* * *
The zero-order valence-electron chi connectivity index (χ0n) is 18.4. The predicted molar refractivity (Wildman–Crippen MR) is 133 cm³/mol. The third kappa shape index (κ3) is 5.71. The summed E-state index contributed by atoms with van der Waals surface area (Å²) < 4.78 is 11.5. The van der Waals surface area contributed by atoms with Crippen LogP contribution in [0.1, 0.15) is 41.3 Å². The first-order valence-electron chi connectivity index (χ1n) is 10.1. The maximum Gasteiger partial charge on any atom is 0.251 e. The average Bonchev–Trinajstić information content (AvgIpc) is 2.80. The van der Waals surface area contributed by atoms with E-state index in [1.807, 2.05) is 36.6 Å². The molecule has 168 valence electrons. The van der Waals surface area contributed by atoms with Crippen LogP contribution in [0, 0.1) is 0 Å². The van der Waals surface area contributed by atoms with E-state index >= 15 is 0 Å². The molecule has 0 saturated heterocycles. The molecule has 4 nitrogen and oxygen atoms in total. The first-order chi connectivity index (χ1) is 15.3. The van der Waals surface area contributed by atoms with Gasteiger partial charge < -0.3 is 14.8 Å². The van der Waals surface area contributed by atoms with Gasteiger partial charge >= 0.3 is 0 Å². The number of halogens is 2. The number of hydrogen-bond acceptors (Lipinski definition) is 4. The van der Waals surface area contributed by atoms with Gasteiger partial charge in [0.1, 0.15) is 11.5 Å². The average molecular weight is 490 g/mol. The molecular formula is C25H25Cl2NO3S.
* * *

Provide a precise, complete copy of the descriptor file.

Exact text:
The zero-order valence-electron chi connectivity index (χ0n) is 18.4. The predicted molar refractivity (Wildman–Crippen MR) is 133 cm³/mol. The third kappa shape index (κ3) is 5.71. The summed E-state index contributed by atoms with van der Waals surface area (Å²) < 4.78 is 11.5. The van der Waals surface area contributed by atoms with Crippen LogP contribution in [0.1, 0.15) is 41.3 Å². The first-order valence-electron chi connectivity index (χ1n) is 10.1. The maximum Gasteiger partial charge on any atom is 0.251 e. The average Bonchev–Trinajstić information content (AvgIpc) is 2.80. The van der Waals surface area contributed by atoms with E-state index in [1.807, 2.05) is 36.6 Å². The molecule has 168 valence electrons. The van der Waals surface area contributed by atoms with Crippen LogP contribution in [0, 0.1) is 0 Å². The van der Waals surface area contributed by atoms with E-state index >= 15 is 0 Å². The molecule has 0 saturated heterocycles. The molecule has 4 nitrogen and oxygen atoms in total. The first-order chi connectivity index (χ1) is 15.3. The van der Waals surface area contributed by atoms with Gasteiger partial charge < -0.3 is 14.8 Å². The van der Waals surface area contributed by atoms with Gasteiger partial charge >= 0.3 is 0 Å². The number of halogens is 2. The number of hydrogen-bond acceptors (Lipinski definition) is 4. The van der Waals surface area contributed by atoms with Gasteiger partial charge in [0.1, 0.15) is 11.5 Å². The average molecular weight is 490 g/mol. The molecular formula is C25H25Cl2NO3S.